Sources of evidence

1. Portals/search engines/databases searching a range of sources

NICE Evidence

NICE Evidence Services are a suite of services that provide access to high quality authoritative evidence and best practice. NICE Evidence Services are for everyone working in health and social care who make decisions about treatments, interventions or the use of resources.


 

Trip (Turning Research Into Practice)

Clinical search engine. Allows quick searches to access research evidence to support practice.

Results are filtered to make it easier to find the most suitable content.

Useful "How to" video guides for using various aspects of Trip can be found here: https://www.tripdatabase.com/how-to-use-trip


 

PDQ-Evidence

Facilitates rapid access to the best available evidence for decisions about health systems and population health.

It includes:

  • systematic reviews
  • overviews of reviews (including evidence-based policy briefs)
  • primary studies included in SRs
  • structured summaries of that evidence.

 

Social Care Online

Part of Social Care Institute for Excellence, this is a knowledge base for good practice in all aspects of social care and social work throughout the UK



 

2. Guidelines

NICE

The National Institute for Health and Care Excellence (NICE) is an executive non-departmental public body of the Department of Health

which publishes guidelines in four areas:

  • the use of health technologies within NHS (such as the use of new and existing medicines, treatments and procedures)
  • clinical practice (guidance on the appropriate treatment and care of people with specific diseases and conditions)
  • guidance for public sector workers on health promotion and ill-health avoidance
  • guidance for social care services and users.

 

SIGN

The Scottish Intercollegiate Guidelines Network (SIGN) was formed in 1993 and develops and disseminates evidence based clinical practice guidelines for NHS Scotland. These guidelines contain recommendations for effective practice based on current evidence. In 2005 it became part of NHS Quality Improvement Scotland.



 

3. Reviews others have done……

Cochrane Library

The Cochrane Library is a collection of databases in medicine and other healthcare specialties provided by Cochrane and other organizations.

The Cochrane Library consists of the following databases:

  • The Cochrane Database of Systematic Reviews (Cochrane Reviews). Contains all the peer-reviewed systematic reviews and meta-analyses which summarise and interpret the results of health research prepared by the Cochrane Review Groups. The Cochrane Library aims to make the results of well-conducted controlled trials readily available and is a key resource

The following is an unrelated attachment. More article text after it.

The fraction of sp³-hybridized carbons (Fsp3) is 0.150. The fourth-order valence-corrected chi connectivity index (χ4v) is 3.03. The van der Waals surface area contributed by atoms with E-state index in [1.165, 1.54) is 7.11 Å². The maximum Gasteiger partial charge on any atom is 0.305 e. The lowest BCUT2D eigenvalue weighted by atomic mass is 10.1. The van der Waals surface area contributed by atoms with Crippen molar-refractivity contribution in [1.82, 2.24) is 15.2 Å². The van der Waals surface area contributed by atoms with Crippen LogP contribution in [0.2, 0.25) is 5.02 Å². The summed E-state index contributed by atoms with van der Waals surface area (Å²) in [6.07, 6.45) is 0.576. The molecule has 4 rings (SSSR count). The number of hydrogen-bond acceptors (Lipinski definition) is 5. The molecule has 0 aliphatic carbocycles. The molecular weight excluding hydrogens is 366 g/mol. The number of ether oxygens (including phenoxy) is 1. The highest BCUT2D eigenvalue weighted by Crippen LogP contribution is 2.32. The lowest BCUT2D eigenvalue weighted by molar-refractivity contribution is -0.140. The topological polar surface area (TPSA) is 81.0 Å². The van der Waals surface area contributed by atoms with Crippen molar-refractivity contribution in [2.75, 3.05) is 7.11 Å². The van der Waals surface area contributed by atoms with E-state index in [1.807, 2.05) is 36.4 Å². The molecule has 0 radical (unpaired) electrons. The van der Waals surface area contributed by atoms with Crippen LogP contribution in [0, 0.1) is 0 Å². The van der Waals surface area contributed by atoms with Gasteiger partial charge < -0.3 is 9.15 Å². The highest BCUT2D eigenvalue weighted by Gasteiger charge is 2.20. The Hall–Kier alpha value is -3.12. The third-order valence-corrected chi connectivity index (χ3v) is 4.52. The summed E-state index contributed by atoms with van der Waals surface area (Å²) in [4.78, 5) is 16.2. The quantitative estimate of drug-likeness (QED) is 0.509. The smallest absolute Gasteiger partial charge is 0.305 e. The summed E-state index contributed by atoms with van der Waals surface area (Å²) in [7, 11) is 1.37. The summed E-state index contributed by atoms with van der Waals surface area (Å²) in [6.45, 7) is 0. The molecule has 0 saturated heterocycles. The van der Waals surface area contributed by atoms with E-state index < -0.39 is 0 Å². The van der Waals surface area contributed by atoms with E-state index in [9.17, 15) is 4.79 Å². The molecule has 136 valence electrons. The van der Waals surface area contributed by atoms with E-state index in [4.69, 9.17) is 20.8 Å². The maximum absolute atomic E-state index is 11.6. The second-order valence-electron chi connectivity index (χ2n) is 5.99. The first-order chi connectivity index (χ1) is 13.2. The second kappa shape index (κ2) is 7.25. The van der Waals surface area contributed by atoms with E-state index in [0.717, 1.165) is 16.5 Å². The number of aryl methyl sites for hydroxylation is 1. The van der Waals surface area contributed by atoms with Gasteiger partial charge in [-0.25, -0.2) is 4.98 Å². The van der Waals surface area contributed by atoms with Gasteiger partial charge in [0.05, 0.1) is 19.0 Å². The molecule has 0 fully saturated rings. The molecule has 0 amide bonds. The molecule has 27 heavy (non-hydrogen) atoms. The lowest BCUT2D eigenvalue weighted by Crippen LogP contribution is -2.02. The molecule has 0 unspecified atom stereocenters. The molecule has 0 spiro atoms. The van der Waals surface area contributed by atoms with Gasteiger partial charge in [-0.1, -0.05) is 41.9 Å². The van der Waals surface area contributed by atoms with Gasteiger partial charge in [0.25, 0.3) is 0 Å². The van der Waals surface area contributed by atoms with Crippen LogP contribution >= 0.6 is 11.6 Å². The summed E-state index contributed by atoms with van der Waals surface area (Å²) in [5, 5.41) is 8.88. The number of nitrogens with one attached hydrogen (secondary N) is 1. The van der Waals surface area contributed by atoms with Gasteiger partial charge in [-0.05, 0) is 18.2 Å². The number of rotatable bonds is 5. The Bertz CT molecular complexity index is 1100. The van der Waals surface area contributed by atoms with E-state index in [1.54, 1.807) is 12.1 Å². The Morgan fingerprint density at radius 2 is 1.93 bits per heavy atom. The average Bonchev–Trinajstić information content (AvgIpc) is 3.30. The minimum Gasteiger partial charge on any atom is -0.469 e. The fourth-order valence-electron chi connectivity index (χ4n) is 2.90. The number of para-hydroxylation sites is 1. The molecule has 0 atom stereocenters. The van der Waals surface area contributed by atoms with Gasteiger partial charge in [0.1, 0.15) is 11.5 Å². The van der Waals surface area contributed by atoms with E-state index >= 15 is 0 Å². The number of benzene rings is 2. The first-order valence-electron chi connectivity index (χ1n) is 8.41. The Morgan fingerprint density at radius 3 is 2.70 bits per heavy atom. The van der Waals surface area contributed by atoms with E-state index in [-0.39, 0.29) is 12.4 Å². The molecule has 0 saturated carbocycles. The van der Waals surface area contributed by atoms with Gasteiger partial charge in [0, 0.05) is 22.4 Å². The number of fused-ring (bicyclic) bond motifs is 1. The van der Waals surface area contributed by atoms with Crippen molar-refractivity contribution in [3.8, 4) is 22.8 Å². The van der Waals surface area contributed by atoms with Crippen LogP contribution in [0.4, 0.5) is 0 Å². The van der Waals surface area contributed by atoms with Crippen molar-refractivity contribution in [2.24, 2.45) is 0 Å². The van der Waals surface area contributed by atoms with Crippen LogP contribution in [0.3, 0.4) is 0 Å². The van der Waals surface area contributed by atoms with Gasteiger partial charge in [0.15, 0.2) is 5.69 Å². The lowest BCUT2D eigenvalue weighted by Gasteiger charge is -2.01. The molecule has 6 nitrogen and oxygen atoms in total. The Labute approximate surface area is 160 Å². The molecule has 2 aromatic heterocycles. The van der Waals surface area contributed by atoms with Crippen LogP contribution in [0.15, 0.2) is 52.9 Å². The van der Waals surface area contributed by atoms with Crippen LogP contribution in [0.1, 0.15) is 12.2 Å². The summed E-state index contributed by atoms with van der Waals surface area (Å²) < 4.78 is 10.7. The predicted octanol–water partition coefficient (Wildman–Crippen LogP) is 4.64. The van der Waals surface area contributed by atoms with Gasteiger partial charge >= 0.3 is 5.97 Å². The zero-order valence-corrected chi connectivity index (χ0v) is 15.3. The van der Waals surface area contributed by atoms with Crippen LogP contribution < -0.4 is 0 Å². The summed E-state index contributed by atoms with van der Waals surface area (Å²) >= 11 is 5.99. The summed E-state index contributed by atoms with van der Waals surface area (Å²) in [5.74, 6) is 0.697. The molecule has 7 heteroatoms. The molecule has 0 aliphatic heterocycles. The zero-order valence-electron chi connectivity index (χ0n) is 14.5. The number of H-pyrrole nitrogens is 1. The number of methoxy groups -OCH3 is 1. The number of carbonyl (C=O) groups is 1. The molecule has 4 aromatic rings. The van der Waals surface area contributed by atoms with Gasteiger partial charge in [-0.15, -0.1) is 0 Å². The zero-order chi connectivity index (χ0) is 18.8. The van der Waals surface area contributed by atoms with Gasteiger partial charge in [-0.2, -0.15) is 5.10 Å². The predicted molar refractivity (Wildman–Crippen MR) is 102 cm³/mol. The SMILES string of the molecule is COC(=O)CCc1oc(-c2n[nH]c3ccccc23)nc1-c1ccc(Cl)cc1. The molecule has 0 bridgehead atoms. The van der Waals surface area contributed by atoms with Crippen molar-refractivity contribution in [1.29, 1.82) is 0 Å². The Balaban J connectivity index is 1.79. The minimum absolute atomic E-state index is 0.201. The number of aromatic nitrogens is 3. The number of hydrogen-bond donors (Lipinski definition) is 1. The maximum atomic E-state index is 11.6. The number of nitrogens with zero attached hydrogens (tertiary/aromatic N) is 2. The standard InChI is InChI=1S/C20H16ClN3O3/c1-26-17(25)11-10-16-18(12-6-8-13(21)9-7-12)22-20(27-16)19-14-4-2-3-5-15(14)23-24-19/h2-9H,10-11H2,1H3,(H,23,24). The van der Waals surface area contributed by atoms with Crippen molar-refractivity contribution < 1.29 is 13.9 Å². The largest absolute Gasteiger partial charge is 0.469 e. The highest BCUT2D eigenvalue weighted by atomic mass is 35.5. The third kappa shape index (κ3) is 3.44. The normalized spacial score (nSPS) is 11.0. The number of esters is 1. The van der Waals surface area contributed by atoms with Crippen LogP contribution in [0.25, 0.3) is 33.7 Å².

• The Cochrane Central Register of Controlled Trials (CENTRAL). CENTRAL is a database that contains details of articles of Controlled trials and other studies of healthcare interventions from bibliographic databases (majorly MEDLINE and EMBASE), and other published and unpublished sources that are difficult to access, including trials from the trial registry ClinicalTrials.gov
  • Cochrane Clinical Answers. These evidence summaries on a variety of questions of interest to healthcare professionals have a user-friendly presentation with graphics and high-level conclusions of the research evidence based on Cochrane Reviews

 

Campbell Collaboration

Database of systematic reviews focusing on the effects of social and educational interventions. Reviews include issues such as social support, behaviour and housing.


 

HTAs (Health Technology Assessment)

  • Type of research synthesis that generates information about the clinical and cost-effectiveness of health technologies e.g. drugs, medical devices, diagnostic techniques, surgical procedures and public health programmes/screening programmes.
  • An HTA may also look at the social, ethical and organisational aspects associated with technology use including its resource implications and budget impact

 

Health Evidence Canada (Public Health)

Contains systematic reviews on the effectiveness of public health and health promotion interventions. Reviews are rated from weak to strong in terms of robustness.

 


 

EPPI-Centre

Evidence for Policy and Practice Information

Databases of primary research and research synthesis

  • Database of Promoting Health Effectiveness Reviews (DoPHER): health promotion reviews
  • Trials Register of Promoting Health Interventions (TRoPHI): Public Health and Health Promotion intervention trials

PLUS

  • Databases relating to education, engagement in culture and sport, obesity, and more…..)